One of the main battles in overcoming overeating is to stop thinking of some foods as “good” and others as “bad.” Food is nourishment and hunger is a healthy, involuntary sensation just like feeling cold or tired, the thinking goes.
But like so many people with a history of dieting, I’ve struggled with knowing when I’m truly hungry, and I’ve had a hard time not judging myself harshly if I pass up a so-called “good” or healthy food in favor of something I’ve categorized as “bad,” like an indulgent dessert. That puts me in a cycle of disordered eating, one I’ve dealt with for much of my adult life.
To finally address my overeating issues, I began seeing New York City psychotherapist Alexis Conason. Over two years in private and group therapy, I learned about mindful eating, which she describes as “eating what you want when you want it.” Sounds so simple, but for most people, this is pretty revolutionary. We spend so much time depriving and judging ourselves, and one of the ironies of this is that even if you don’t struggle with your weight, food judgments are a constant yet ever-changing part of our culture.
Gluten, salt, animal products, sugar, carbs—we are barraged by conflicting information that flip-flops through the years. But by far the most painful to live with are the judgments we place on ourselves. Denying yourself food that your body is craving will never help you maintain a healthy weight long-term. In fact, it will almost always set you up for disordered eating, as I’ve learned the hard way.
Dr. Conason helped me understand why. “When we believe that our food will be restricted, we have a ‘now or never’ mentality, thinking this is our one opportunity to eat this food, so we should eat as much as we can in this moment because we’ll never allow ourselves to have it again,” she says. One of the many issues with this is that we will eat it again…and probably again after that. We hate ourselves not only for eating it, but for failing.
Her advice to break this cycle? She recommends stocking your kitchen with as much “bad” or unhealthy food as you want—actually more than you think that you could eat at any one time—and then making sure to always keep your stash of it replenished. “When we truly believe that food won’t be restricted, the food usually loses its emotional power. Over time, we don’t feel compelled to eat all the cartons of ice cream in our freezer in one sitting because we trust that there will always ice cream in our freezer, and we can have more when we want it.”
When she suggested this to me, I thought it was bananas. The logic behind it made sense, but I didn’t trust myself remotely. If I had every “bad” food in the house at once, I would never leave, I thought. I told my husband about it though, and he thought I should try it out—and one night came home from the market with six boxes of brownie mix.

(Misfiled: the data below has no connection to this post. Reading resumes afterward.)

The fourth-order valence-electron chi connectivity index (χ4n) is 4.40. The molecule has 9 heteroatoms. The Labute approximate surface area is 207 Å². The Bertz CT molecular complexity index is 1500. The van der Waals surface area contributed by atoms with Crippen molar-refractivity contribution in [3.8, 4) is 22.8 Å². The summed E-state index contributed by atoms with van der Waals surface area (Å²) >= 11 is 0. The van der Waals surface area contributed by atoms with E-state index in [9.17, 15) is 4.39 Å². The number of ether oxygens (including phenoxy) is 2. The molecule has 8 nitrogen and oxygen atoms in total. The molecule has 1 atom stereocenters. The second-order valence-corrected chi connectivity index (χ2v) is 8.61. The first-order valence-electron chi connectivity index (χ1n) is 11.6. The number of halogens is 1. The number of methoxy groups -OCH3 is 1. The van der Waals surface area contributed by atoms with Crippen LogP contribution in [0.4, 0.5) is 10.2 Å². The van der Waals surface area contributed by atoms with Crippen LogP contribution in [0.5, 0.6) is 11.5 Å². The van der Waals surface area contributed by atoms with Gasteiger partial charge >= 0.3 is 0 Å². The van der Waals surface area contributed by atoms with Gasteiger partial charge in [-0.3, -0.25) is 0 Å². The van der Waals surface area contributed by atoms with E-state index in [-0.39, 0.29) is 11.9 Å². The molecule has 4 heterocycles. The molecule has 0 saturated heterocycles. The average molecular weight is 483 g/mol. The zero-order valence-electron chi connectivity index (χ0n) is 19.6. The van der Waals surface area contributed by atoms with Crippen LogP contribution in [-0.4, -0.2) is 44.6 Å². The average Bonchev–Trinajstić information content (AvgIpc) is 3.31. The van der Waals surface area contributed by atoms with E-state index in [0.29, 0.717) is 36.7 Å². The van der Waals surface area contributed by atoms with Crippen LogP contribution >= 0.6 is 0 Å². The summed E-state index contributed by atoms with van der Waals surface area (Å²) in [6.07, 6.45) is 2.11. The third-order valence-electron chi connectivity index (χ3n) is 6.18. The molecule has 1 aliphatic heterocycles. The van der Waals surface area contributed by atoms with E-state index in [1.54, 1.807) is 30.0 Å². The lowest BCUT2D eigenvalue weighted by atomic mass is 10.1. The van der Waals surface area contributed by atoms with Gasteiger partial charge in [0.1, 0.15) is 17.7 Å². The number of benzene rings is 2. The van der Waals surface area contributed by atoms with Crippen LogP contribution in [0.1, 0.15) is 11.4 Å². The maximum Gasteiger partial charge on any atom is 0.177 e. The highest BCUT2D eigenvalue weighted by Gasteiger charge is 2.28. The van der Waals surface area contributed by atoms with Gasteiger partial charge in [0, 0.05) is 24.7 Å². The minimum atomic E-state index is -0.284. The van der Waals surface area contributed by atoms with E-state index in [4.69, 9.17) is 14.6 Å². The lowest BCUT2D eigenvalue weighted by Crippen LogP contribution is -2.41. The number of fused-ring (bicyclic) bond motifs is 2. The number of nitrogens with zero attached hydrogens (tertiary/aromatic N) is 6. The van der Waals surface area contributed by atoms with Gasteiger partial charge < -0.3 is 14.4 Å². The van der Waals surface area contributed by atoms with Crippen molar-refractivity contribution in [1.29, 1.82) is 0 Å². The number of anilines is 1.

I remember my nervous laughter that turned into a cackle when I saw those boxes of brownie mix. I have tried many things to gain control over my eating, but this had to be the craziest. Then after I stopped laughing and thought about it, I suddenly felt liberated. I think this applies to anyone, whether they’ve struggled with their weight or not: Just imagine for a minute how it would feel to be able to eat anything you wanted, as much of it, whenever you wanted. It’s an almost unthinkable circumstance for most people.
This sense of freedom turned out to be life-changing. Okay, I tore through the first few boxes in a matter of days, making and eating batches of delicious brownies. But after the second box, the idea of eating brownies somehow truly became less exciting, less seductive. I realized how I was imprisoning myself with this idea of what I could and could not eat; how making some foods off-limits gave them a power over me. The worst part was that after years of this pattern of behavior, I was still fat. It was all a waste of energy.
Conason warns that allowing yourself to have whatever you want and managing to resist consuming it all immediately is not something that happens overnight. “It’s a process—you may eat through your whole stock of ice cream the first night. This isn’t indication that you have failed or further evidence that you can’t be trusted around ice cream. It is just part of the process of recovering from diet culture,” she explains.
“If we stick with it, eventually one day—maybe the following day, maybe a week from then, maybe a month from then, but at some point, we realize that we don’t want any more ice cream right now, and we can have more later and the food loses its power,” she adds.
It took about six months for this to happen to me, to accept that I could eat whatever I wanted and not give in to the compulsion to consume everything in one sitting. This freedom from a cycle of binging and depriving myself helped lead me to a light bulb moment: I came to realize that just because I can eat whatever I want doesn’t mean I should.
The key to this is not that I should or shouldn’t eat something because of calories or watching my weight. I “should” or “shouldn’t” from a self-care perspective. Taking away the power foods had over me helped me realize that I don’t feel well after I binge eat unhealthy foods—physically or mentally. If I don’t like the way I feel after consuming them, I shouldn’t eat them.
With this in mind, I’m now choosing my well-being over a momentary sugar rush. To be clear, sometimes I still choose the sugar high. I’m still deep in my process, as Dr. Conason calls it. But after years of viewing certain beloved foods as forbidden, I’ve been able to indulge when I want, without thinking about it obsessively beforehand or regretting it after.
Cutting myself off from foods I wanted never made me skinny—it only made me miserable. Proving to myself that I can eat whatever I want has helped me take the power back and make genuine, mindful decisions that make me feel healthy both physically and mentally.